Kelly Davis: Yeah, I think part of it is like having internalized this… generally very obsessive thoughts and I think when I was younger I, for some reason linked up this idea that like on one side being beautiful with solve all my problems and on the other side, like I was an irreparably hideous, disgusting person and those ideas would just surge, like to the point where like, there were some weekends where I couldn't leave my room because they didn't want anyone to look at me. I don't necessarily know where it came from. I'm sure there's like some social components to it, but I think like one of the things that was really hard for me growing up trying to talk to people about it was that the response I got from other people was everybody's self conscious. And it was like, I literally want to cut my skin off. Like I'm not not pink. I don't know if that's self conscious. But I can't go out because I don't want people to see me. And I don't think anybody should not want to leave the house because people look like people. Right? And yeah, it's just been, it doesn't for me, it doesn't go away completely. And cause it's like I can look in the mirror and then five minutes later I look in the mirror and my face is different and my body was like 15 pounds heavier. And it's really disorienting too, because I like, don't ... have - I had few experiences, like I don't feel like I have a stable idea. Even, I mean, not that it matters. It doesn't matter as much to me now honestly that so much of my self esteem and value like is rooted in contribution. That like that has kind of helped me shift my energy and focus and kind of fight back against those things. But yeah, I don't know. It just like I feel uncertain about what I look like and I don't know if other people feel that when they don't experience body dysmorphia or not.
Rudy Caseres: Yeah. I mean, for me, I've dealt with weight fluctuations my entire life. I've been 320 pounds. I've been 130 pounds and everything in between. And for me, if I gain or if I look on the scale, I get a physical, I don't have a scale in my apartment anymore. Like I just can't deal with that. But if I gained 10 pounds, I guess that's like the end of my role. Like I might as well have gained a hundred pounds. And I know that sounds like I'm fat phobic because we live in a world where thinness equals beauty. Like even in this day and age where we celebrate curves, there's still a part of that society that's still pressures us to be thin. And so, yeah, it's something that I think I will always struggle with. I hope that I don't ever get to a place again where I'm starving myself and just completely hating my body. But yeah, I constantly look in the mirror. I constantly feel guilty if I ate a big dinner or a big dessert, but more people here talk about it, especially men. And I'm glad that we have this platform, No Restraints where I can have people on, and we can talk about this in a very real way. And something I've noticed from your social media posts is that you'll post a pictures. Let's just say that our intimate and I wanna know, like when you post these pictures, are you free to what, what, what the outcome is going to be, like, what the comments are going to be. If people are gonna think that you're just fishing for compliments, what goes on in your mind when you post pictures like that?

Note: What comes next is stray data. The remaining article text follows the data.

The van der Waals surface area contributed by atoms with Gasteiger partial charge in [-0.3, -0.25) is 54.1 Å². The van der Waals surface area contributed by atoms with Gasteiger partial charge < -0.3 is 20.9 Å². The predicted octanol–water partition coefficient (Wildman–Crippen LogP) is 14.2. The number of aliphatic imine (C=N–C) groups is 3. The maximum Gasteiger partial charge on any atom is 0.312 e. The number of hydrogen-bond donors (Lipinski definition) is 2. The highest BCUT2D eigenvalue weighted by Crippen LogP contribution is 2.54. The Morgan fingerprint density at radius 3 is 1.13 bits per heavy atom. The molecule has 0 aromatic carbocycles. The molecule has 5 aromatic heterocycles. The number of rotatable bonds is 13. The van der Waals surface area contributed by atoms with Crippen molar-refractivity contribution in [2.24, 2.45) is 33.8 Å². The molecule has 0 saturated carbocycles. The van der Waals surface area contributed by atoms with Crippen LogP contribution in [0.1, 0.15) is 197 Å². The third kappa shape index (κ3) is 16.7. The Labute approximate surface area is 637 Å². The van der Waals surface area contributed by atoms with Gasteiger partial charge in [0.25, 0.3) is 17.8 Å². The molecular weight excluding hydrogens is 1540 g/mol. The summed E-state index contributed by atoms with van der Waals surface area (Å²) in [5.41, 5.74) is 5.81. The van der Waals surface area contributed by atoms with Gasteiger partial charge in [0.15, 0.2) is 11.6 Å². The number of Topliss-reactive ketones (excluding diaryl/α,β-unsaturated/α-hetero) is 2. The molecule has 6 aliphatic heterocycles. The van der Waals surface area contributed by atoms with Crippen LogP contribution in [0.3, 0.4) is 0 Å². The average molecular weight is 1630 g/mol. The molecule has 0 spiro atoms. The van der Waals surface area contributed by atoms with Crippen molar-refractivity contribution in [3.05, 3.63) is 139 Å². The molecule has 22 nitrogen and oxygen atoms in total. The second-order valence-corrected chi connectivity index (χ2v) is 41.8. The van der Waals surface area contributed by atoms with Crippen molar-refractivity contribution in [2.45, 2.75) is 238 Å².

Kelly Davis: You got to be more specific. Do you mean like, like the yoga pictures that I used to post? Do you mean like the like word, like the way that I am talking about my experience? Like what?
Rudy Caseres: So if you're posting a picture where you're not even wearing a, like you could see what's under your shirt, basically. You're very, very tight clothing. Let's just say that.
Kelly Davis: Okay. Huh. I don't know. I mean like it's a weird thing. I think that I've struggled a lot with my body recently, so I don't know that I do that as much now. But I don't know. It like fluctuates. I don't ever feel like I'm fishing for compliments. And I don't really care what people have to say about it. So yeah, I dunno. I'm definitely like, it's your body do it everyone kind of person.